All businesses dread producing budgets and forecasts because as soon as they are agreed they are out of date. Most forecasts are built up from 4 elements.
Firstly the sales of the company. Is the budget based on the expected sales or the targeted sales? Is the detail of the forecasts measurable. Often the forecasting of sales requires a totally different approach to producing budgets for the company as a whole. Ultimately figures should be agreed that are achievable, and then desirable. But optimism should not be ignored and contingency built in should these optimistic forecasts be correct. Likewise prudence should also be allowed for and plans made should forecasts not be achieved.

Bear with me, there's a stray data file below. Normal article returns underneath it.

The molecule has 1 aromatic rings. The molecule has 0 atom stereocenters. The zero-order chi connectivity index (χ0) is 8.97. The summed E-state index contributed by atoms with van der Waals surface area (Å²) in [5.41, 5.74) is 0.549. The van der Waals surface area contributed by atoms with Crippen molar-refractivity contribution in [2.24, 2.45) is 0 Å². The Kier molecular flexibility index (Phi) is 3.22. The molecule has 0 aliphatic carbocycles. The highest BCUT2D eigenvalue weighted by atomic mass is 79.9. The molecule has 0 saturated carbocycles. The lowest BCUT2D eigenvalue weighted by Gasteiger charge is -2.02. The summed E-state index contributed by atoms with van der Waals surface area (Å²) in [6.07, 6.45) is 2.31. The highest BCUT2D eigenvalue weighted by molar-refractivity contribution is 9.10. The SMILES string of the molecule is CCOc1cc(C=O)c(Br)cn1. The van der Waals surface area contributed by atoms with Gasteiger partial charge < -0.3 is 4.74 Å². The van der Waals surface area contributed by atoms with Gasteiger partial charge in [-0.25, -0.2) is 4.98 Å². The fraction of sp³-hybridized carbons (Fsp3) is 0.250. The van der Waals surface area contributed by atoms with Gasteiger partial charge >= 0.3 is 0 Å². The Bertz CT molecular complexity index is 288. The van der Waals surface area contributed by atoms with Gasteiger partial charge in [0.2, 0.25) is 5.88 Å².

Secondly the variable overheads should be established and linked to performance. This can include materials and productive wages but may also include carriage and numerous other items
Thirdly the fixed overheads or those costs which are fixed irrespective of sales. This will include items such as Rent, Insurance, etc
Finally the cost of financing the business. This will include any borrowing but also the return on investment if the company does not have external borrowing and is funded by its owners.